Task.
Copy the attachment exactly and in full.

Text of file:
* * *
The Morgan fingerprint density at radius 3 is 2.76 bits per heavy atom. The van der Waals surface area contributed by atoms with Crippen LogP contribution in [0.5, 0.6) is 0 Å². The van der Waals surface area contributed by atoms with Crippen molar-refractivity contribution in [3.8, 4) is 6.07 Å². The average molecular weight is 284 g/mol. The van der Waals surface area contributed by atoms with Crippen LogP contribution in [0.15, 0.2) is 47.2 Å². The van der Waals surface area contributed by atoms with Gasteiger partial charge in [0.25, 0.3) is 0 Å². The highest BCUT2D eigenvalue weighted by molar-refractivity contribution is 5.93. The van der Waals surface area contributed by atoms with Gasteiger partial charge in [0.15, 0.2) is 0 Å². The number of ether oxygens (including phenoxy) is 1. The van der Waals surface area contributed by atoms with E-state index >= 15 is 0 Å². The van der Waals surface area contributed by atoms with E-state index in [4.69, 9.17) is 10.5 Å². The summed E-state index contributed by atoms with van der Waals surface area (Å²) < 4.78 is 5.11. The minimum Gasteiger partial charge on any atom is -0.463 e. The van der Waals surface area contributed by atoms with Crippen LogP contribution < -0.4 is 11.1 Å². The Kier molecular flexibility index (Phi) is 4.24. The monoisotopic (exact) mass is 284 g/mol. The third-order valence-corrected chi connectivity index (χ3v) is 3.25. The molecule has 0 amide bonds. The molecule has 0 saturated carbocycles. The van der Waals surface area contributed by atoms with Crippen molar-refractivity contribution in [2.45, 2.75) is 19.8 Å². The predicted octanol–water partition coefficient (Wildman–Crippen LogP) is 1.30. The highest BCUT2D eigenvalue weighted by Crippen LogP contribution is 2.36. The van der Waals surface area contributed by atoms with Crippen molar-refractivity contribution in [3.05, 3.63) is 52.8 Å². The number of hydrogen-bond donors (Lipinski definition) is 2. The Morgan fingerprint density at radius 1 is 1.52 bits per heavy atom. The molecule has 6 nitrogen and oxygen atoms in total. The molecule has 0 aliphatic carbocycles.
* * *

The Morgan fingerprint density at radius 3 is 2.76 bits per heavy atom. The van der Waals surface area contributed by atoms with Crippen LogP contribution in [0.5, 0.6) is 0 Å². The van der Waals surface area contributed by atoms with Crippen molar-refractivity contribution in [3.8, 4) is 6.07 Å². The average molecular weight is 284 g/mol. The van der Waals surface area contributed by atoms with Crippen LogP contribution in [0.15, 0.2) is 47.2 Å². The van der Waals surface area contributed by atoms with Gasteiger partial charge in [0.25, 0.3) is 0 Å². The highest BCUT2D eigenvalue weighted by molar-refractivity contribution is 5.93. The van der Waals surface area contributed by atoms with Gasteiger partial charge in [0.15, 0.2) is 0 Å². The number of ether oxygens (including phenoxy) is 1. The van der Waals surface area contributed by atoms with E-state index >= 15 is 0 Å². The van der Waals surface area contributed by atoms with E-state index in [4.69, 9.17) is 10.5 Å². The summed E-state index contributed by atoms with van der Waals surface area (Å²) < 4.78 is 5.11. The minimum Gasteiger partial charge on any atom is -0.463 e. The van der Waals surface area contributed by atoms with Crippen LogP contribution < -0.4 is 11.1 Å². The Kier molecular flexibility index (Phi) is 4.24. The monoisotopic (exact) mass is 284 g/mol. The third-order valence-corrected chi connectivity index (χ3v) is 3.25. The molecule has 0 amide bonds. The molecule has 0 saturated carbocycles. The van der Waals surface area contributed by atoms with Crippen molar-refractivity contribution in [2.45, 2.75) is 19.8 Å². The predicted octanol–water partition coefficient (Wildman–Crippen LogP) is 1.30. The highest BCUT2D eigenvalue weighted by Crippen LogP contribution is 2.36. The van der Waals surface area contributed by atoms with Crippen molar-refractivity contribution in [3.05, 3.63) is 52.8 Å². The number of hydrogen-bond donors (Lipinski definition) is 2. The Morgan fingerprint density at radius 1 is 1.52 bits per heavy atom. The molecule has 6 nitrogen and oxygen atoms in total. The molecule has 0 aliphatic carbocycles.